Saturday, 18 October 2008

Creation or evolution - chapter 2 - The Biblical doctrine of creation

Continued from here; beginning of series here.

Chapter 2 is entitled "The Biblical Doctrine Of Creation", and is intended to complete the broad overview that began in chapter 1 ("What do we mean by creation?"). The next four chapters are on the question, "What do we mean by evolution?" and answering objections, before going on to ask whether the accounts of creation given to us by the Bible and by the theory of evolution can be harmonised, and how. So this chapter finishes off the overview of creation. In this chapter, DA discusses the Biblical concept of creation in broad terms, setting the parameters for the later discussion of how in particular we understand Genesis and what it has to do with Darwinism.

The headings will give you some idea of how the chapter develops, the first four being offered as "four key points that emerge about God in relation to his creation"; "God is transcendent in relation to his creation", "God is immanent in his creation", "God is personal and Trinitarian in his creation", "The three tenses of creation", "Creation and miracles", and the longest section, "Does the Bible teach science?".

Looked at overall within the context of the question posed in the title of the book itself, this chapter is one enormous word fallacy. It does not deal with the doctrine of creation proper, i.e., the question of origins and what the Bible teaches about how the universe and everything in it began. Rather, it deals with the doctrine of God's relationship to the creation as it now exists, i.e. the doctrine of providence. DA attempts some kind of defence for this in the opening paragraph of the chapter. He says that the Bible's teaching on creation includes origins, but is much more than this, and we shouldn't become too fixated on it; the majority of the teaching on creation is not found in Genesis, but throughout the whole Bible. The language of creation is much broader.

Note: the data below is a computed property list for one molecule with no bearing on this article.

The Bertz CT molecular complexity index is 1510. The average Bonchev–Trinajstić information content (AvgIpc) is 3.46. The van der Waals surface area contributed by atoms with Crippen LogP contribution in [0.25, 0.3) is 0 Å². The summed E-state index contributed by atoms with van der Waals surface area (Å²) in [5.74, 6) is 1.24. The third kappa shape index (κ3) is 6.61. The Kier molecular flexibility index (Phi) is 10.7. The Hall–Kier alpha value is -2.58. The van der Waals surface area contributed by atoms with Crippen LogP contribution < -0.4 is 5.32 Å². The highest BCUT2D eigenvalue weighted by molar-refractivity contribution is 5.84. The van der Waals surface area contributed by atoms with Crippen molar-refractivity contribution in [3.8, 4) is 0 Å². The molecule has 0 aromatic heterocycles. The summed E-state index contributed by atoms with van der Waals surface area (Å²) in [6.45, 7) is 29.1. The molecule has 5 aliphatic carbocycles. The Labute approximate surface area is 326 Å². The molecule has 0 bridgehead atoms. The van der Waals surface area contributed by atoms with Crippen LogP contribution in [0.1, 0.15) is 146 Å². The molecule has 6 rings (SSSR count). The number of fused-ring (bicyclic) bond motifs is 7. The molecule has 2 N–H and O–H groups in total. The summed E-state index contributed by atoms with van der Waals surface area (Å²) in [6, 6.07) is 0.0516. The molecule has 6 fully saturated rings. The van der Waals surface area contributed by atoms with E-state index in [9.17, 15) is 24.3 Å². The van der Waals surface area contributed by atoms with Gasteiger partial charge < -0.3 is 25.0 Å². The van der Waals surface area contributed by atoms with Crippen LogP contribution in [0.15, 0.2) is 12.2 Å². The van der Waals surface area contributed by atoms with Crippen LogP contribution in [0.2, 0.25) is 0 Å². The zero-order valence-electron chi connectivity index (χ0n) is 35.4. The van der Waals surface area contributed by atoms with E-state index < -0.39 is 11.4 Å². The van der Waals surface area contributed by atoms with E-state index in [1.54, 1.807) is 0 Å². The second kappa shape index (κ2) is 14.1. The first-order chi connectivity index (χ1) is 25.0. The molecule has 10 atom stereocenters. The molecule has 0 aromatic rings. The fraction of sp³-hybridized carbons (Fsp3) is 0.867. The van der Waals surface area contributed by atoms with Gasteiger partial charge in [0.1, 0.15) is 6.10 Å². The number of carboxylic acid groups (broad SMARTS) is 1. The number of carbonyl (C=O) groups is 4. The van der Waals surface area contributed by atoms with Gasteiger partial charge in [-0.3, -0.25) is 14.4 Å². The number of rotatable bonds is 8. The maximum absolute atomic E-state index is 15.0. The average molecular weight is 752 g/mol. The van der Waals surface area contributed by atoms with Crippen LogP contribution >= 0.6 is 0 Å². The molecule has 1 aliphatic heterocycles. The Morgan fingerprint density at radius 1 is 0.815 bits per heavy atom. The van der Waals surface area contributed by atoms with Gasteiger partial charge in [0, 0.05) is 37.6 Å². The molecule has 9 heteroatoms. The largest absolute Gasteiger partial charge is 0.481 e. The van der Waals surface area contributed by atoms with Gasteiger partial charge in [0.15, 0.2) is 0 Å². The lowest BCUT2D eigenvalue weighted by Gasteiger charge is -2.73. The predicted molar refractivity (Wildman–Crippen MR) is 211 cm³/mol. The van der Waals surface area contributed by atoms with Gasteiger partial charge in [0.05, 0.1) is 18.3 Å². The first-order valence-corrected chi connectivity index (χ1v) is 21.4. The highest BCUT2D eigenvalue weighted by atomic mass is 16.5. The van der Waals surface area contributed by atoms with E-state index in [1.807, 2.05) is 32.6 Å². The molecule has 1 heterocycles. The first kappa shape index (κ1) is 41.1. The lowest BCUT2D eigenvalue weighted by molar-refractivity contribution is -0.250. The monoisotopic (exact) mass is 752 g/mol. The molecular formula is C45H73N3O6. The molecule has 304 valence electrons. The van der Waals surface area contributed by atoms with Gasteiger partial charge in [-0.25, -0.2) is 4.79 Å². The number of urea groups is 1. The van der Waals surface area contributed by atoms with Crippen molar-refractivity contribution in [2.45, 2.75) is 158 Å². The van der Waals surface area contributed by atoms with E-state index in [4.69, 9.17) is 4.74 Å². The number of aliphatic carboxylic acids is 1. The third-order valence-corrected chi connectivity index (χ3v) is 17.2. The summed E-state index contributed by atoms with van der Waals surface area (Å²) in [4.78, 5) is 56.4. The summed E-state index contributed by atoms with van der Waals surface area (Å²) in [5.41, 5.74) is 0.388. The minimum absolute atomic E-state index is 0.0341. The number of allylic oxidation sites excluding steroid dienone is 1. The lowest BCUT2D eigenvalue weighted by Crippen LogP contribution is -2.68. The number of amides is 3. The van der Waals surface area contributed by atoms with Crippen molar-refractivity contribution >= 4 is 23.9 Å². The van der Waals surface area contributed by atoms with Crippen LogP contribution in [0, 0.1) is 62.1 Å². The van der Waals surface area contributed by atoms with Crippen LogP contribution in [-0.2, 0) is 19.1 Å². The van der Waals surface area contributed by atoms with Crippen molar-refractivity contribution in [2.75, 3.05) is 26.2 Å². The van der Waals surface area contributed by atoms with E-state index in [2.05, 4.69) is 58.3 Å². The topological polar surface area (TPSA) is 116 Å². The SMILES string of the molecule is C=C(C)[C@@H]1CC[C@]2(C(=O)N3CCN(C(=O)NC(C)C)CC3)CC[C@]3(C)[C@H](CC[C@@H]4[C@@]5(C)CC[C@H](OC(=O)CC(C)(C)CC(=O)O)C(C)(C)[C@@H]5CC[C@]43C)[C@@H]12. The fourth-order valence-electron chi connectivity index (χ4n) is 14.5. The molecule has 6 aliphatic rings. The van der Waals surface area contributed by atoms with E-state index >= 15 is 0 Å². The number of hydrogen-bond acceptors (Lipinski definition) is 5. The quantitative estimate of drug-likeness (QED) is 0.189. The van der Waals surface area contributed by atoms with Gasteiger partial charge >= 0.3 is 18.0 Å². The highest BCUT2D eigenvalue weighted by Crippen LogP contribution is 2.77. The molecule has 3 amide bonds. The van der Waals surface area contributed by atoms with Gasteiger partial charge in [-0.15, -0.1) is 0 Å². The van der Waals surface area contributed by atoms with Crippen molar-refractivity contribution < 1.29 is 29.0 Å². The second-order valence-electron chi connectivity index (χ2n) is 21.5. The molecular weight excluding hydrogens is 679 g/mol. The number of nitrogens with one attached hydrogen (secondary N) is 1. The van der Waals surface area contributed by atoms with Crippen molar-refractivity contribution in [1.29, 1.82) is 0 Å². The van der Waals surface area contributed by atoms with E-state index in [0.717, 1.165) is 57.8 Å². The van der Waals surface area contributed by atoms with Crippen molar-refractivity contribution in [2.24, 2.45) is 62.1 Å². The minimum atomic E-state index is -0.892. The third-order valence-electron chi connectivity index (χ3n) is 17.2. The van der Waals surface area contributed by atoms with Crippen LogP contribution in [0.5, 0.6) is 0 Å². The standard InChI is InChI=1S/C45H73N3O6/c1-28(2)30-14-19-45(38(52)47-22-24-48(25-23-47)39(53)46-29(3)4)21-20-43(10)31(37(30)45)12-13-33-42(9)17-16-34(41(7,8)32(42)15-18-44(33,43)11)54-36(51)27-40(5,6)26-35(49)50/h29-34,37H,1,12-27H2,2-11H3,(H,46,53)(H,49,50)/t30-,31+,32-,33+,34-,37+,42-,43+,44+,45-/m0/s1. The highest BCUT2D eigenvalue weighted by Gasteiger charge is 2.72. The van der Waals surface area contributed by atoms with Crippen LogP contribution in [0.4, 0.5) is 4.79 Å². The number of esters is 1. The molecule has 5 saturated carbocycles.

If we're talking about "the created order", then this is all fine and dandy. But this is supposed to be a book about origins, not anything and everything to do with the created order. What we have here is simply a word fallacy. That statement would be going too far, if the next chapter was going to sharpen things up and be "The Biblical doctrine of origins" - i.e. if DA weren't simply going to discuss providence instead of origins. But in fact, that's just what he is going to do; this chapter finishes the overview of creation with scarcely a mention of origins. Under the heading "The three tenses of creation" we get only a few general words about the past creation; in a later chapter there will be some specific analysis of the early chapters of Genesis (there's none in this chapter, despite its title), but even that chapter will minimise the relevance of Genesis to the question of origins. That's why I call it a word fallacy. We use the word "creation" commonly to mean origins. But DA takes the word and then slides over into any concept connected with creation. Bringing in providence, DA basically avoids discussing at all the doctrine of creation proper as understood in evangelical orthodoxy. That's a fairly incredible procedure when you have a Bible whose opening sentence is "in the beginning God created the heavens and the earth".

It's not, however, an incredible procedure from DA's point of view, because as the book unfolds one thing becomes clear; DA's doctrine's ultimate end is to fold creation into providence and obliterate it as a separate category. Whilst the Scriptures teach that creation is indeed a past event at the beginning, Darwinism teaches that it is an ongoing process throughout almost the whole of history that continues at the present time. In fact, as far as higher life forms go, it is an ongoing process in which the juicy bits are very recent - overwhelmingly nearer to the present time than to the beginning of time. DA himself will explain in a later chapter with impressive literary skill that, if we view the history of the universe as a 24 hour clock, then man only appeared on the scene 3 seconds ago, at 23:59:57. Man was not created in any meaningful sense "in the beginning", but in reality at the end. His creation is a result of the God working immanently in the created order through the Darwinian process - i.e., it is a result of providence, not of an original supernatural act.

That's why DA structures and proceeds in the chapter in the way he does. It's not simply that he wants to remind us that the vocabulary of the created order goes beyond origins. It's because his doctrines ultimately collapses the matter of origins and makes talk of it redundant.

To be continued...

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